Early Porsche SUVs often suffer troubles ranging from leaking plastic coolant pipes on the V8 to air suspension levitation issues and glowing engine management lights with causes that are hard to isolate. Plus, impressive though the odd-looking Cayenne was, the Boxster is a more exciting prospect, being a sports car.

There’s more than one sub-£40k starter Ferrari too. For the really adventurous (or rash), there’s the 400/412, an elegant, V12-engined four-seater that’s very much a grand tourer and often fitted with a value-reducing automatic gearbox. Thirsty and costly to maintain, it’s nevertheless glamorous and gets you one of Ferrari’s finer engines.

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Or there’s its successor, the 456 GT – also a V12 four-seater, also often an automatic and also expensive to maintain, according to Kent High Performance Cars boss Roger Collingwood.

KHPC is a long-established Ferrari specialist – 40 years so far – and very likely Britain’s largest source of used Ferraris. It also has a workshop that services, repairs and restores these cars.

It’s here where we find a £37,995, 49,000-mile Mondial from 1985, with the 240bhp 2.9-litre V8.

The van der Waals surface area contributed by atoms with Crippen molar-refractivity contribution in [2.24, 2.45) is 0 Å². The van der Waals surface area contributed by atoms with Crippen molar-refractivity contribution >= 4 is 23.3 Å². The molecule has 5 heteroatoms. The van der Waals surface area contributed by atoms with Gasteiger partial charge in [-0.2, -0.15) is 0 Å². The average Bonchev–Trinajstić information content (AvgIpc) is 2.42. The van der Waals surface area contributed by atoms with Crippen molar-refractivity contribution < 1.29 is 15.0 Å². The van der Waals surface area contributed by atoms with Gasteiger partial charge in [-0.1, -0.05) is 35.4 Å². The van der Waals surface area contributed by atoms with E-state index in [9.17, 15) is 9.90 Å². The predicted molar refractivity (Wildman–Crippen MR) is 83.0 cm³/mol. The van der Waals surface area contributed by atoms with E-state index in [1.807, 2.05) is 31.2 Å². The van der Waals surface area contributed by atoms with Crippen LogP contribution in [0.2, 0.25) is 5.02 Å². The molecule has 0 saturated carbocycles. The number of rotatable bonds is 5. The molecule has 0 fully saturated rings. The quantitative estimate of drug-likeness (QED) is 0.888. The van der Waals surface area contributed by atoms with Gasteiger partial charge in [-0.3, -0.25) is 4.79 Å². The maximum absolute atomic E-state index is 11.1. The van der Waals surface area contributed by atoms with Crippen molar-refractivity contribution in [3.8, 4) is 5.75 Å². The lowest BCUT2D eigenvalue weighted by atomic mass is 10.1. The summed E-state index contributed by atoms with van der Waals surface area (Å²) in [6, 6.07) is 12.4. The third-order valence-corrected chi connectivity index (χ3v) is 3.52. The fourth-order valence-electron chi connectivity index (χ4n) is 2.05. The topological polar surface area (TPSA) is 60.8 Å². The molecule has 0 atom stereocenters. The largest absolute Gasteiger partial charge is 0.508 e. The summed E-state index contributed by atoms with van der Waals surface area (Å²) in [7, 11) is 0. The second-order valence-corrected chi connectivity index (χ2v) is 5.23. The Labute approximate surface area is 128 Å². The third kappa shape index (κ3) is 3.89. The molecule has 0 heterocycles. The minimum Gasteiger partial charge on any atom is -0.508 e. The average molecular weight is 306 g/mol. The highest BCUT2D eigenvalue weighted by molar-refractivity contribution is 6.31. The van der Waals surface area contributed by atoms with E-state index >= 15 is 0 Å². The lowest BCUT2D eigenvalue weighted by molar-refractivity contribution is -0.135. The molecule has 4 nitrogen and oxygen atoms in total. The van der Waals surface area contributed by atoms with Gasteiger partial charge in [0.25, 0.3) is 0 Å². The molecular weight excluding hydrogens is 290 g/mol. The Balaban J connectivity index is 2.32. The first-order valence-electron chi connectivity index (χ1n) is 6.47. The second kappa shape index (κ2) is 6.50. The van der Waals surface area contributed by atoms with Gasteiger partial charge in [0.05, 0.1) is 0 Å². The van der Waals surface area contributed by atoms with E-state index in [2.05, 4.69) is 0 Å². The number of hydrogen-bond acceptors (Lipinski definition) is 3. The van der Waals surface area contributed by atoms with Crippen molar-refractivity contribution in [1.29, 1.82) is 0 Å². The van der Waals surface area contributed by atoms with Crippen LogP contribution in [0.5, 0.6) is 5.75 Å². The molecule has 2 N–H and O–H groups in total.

“The Mondial is a typical entry-level Ferrari,” says sales executive Simon Hamilton-Walker. Collingwood adds that its four seats can often help win a green light from a family man’s partner, although Hamilton-Walker drily adds that the rear seats “are only useful if you haven’t got legs”.

Collingwood explains that most of the stock “is on a sale-or-return basis”, KHPC earning commission on cars sold on behalf of customers. It typically sells 60-70 annually.

Every car is inspected before it’s sold and any necessary work carried out to bring the car up to standard. This can include anything from minor rectification to corrosion repair, especially on older models like the Mondial, which Collingwood says “is very prone to rust”. He elaborates: “The chassis is usually okay – it’s tubular – but the wings, doors and sills are all vulnerable.”

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The mechanical story is more encouraging. “The engine will do 100,000 miles with no problem if it’s properly maintained and has regular oil changes,” he adds, and the same applies to the gearbox if it’s treated carefully.